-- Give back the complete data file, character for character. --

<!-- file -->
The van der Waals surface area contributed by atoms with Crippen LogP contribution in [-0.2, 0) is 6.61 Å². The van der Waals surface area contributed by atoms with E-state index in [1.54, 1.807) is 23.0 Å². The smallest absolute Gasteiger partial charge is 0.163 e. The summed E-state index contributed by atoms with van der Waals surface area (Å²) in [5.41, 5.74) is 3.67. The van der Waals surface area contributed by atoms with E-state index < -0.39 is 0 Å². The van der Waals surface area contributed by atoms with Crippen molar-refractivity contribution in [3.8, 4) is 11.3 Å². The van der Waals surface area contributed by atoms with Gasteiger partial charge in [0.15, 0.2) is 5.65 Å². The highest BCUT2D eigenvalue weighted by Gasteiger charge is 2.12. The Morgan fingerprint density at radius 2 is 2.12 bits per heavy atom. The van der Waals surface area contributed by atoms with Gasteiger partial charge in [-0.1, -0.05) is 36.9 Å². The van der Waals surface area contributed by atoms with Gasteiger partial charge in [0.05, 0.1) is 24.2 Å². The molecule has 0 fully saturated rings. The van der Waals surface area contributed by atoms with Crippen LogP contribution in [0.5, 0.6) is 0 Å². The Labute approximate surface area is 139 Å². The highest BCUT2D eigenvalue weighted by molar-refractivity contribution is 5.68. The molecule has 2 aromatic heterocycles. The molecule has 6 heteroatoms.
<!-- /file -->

The van der Waals surface area contributed by atoms with Crippen LogP contribution in [-0.2, 0) is 6.61 Å². The van der Waals surface area contributed by atoms with E-state index in [1.54, 1.807) is 23.0 Å². The smallest absolute Gasteiger partial charge is 0.163 e. The summed E-state index contributed by atoms with van der Waals surface area (Å²) in [5.41, 5.74) is 3.67. The van der Waals surface area contributed by atoms with E-state index < -0.39 is 0 Å². The van der Waals surface area contributed by atoms with Crippen molar-refractivity contribution in [3.8, 4) is 11.3 Å². The van der Waals surface area contributed by atoms with Gasteiger partial charge in [0.15, 0.2) is 5.65 Å². The highest BCUT2D eigenvalue weighted by Gasteiger charge is 2.12. The Morgan fingerprint density at radius 2 is 2.12 bits per heavy atom. The van der Waals surface area contributed by atoms with Gasteiger partial charge in [-0.1, -0.05) is 36.9 Å². The van der Waals surface area contributed by atoms with Gasteiger partial charge in [0.05, 0.1) is 24.2 Å². The molecule has 0 fully saturated rings. The van der Waals surface area contributed by atoms with Crippen LogP contribution in [0.5, 0.6) is 0 Å². The Labute approximate surface area is 139 Å². The highest BCUT2D eigenvalue weighted by molar-refractivity contribution is 5.68. The molecule has 2 aromatic heterocycles. The molecule has 6 heteroatoms.